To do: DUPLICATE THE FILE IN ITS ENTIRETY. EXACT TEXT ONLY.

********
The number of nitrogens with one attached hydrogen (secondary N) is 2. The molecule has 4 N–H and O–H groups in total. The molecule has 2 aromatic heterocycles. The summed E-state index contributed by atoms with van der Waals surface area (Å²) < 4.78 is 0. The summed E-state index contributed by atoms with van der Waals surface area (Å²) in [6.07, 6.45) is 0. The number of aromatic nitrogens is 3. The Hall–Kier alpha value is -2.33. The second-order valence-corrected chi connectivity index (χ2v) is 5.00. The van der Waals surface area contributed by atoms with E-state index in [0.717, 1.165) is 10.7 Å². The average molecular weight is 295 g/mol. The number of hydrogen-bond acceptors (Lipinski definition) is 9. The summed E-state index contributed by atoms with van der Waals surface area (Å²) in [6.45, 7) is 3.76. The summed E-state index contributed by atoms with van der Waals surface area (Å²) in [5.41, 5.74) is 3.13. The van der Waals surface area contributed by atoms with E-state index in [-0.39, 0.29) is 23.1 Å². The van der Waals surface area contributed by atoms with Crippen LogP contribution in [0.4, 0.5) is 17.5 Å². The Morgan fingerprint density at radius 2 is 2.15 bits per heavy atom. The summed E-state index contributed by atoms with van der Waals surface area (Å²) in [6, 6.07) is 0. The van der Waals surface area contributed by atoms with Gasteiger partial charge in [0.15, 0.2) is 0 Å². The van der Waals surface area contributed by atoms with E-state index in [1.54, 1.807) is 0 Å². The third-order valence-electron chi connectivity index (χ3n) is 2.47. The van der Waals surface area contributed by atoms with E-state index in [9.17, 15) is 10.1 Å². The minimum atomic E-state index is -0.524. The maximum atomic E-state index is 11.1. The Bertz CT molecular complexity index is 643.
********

The number of nitrogens with one attached hydrogen (secondary N) is 2. The molecule has 4 N–H and O–H groups in total. The molecule has 2 aromatic heterocycles. The summed E-state index contributed by atoms with van der Waals surface area (Å²) < 4.78 is 0. The summed E-state index contributed by atoms with van der Waals surface area (Å²) in [6.07, 6.45) is 0. The number of aromatic nitrogens is 3. The Hall–Kier alpha value is -2.33. The second-order valence-corrected chi connectivity index (χ2v) is 5.00. The van der Waals surface area contributed by atoms with E-state index in [0.717, 1.165) is 10.7 Å². The average molecular weight is 295 g/mol. The number of hydrogen-bond acceptors (Lipinski definition) is 9. The summed E-state index contributed by atoms with van der Waals surface area (Å²) in [6.45, 7) is 3.76. The summed E-state index contributed by atoms with van der Waals surface area (Å²) in [5.41, 5.74) is 3.13. The van der Waals surface area contributed by atoms with E-state index in [-0.39, 0.29) is 23.1 Å². The van der Waals surface area contributed by atoms with Crippen LogP contribution in [0.4, 0.5) is 17.5 Å². The Morgan fingerprint density at radius 2 is 2.15 bits per heavy atom. The summed E-state index contributed by atoms with van der Waals surface area (Å²) in [6, 6.07) is 0. The van der Waals surface area contributed by atoms with Gasteiger partial charge in [0.15, 0.2) is 0 Å². The van der Waals surface area contributed by atoms with E-state index in [1.54, 1.807) is 0 Å². The third-order valence-electron chi connectivity index (χ3n) is 2.47. The van der Waals surface area contributed by atoms with E-state index in [9.17, 15) is 10.1 Å². The minimum atomic E-state index is -0.524. The maximum atomic E-state index is 11.1. The Bertz CT molecular complexity index is 643.